Members of the infamous hacking collective Anonymous range from housewives to information security professionals, according to a panel of security experts who claim to have infiltrated the group.
Speaking to the press at RSA Conference Europe, Akamai director of security intelligence Joshua Corman argued that the group has a diverse range of constituents, with varying levels of technological know-how.
Some are "very political", some are housewives, some have no hacking skills – while others are so-called "greyhats" with day jobs in information security, and a lot are students, he said.
He added that the large numbers of students in Anonymous represents a failure on the part of the IT security industry to engage with kids who have an interest in hacking and want to develop their skills in the area.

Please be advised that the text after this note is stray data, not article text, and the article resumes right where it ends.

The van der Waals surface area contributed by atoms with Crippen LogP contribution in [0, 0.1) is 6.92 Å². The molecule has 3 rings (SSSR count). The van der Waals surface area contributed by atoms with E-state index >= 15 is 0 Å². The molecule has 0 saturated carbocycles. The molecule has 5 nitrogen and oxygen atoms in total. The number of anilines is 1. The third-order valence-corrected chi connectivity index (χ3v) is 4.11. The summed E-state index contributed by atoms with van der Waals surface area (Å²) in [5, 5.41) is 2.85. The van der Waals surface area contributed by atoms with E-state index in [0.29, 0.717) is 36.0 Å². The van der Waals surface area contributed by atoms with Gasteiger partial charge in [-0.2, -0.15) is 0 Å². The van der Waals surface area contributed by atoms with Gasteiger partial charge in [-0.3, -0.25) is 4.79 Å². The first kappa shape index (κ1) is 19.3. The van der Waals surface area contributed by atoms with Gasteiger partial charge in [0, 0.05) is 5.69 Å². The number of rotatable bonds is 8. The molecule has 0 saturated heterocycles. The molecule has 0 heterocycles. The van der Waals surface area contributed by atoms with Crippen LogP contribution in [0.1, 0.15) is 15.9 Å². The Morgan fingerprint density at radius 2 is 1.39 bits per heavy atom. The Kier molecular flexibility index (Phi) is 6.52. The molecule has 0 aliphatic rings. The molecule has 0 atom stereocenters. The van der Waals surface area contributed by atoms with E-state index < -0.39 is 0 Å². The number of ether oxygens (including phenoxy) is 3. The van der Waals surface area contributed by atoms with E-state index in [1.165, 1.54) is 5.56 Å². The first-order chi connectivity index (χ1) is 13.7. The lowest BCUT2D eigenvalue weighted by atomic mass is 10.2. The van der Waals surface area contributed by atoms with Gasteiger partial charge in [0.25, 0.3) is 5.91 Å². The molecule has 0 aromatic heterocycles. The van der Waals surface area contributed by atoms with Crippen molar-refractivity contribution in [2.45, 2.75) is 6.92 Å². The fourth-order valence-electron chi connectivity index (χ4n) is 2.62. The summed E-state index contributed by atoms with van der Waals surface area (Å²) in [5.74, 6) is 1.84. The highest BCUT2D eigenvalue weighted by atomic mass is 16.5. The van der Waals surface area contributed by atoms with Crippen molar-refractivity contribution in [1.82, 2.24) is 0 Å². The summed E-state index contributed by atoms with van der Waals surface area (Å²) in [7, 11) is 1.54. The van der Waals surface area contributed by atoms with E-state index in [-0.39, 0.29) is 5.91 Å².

The panel also included Aaron Barr, who was famously chief executive of security firm HB Gary when Anonymous targeted him in retaliation for his investigatory work into the group.
He explained that LulzSec initially broke off from Anonymous, headed by members frustrated that decision making within the group took too long, adding that it operates almost like a "special operations group".
Also present was Will Gragido, senior product line manager at HP's DVLabs, who advised firms keen to mitigate the risk of attack by hacktivist groups to consider a defence-in-depth approach, including DDoS mitigation and web app security.
"Preparedness is key," he said. "It would be foolish to prepare for only one type of attack where there are several to be concerned about."
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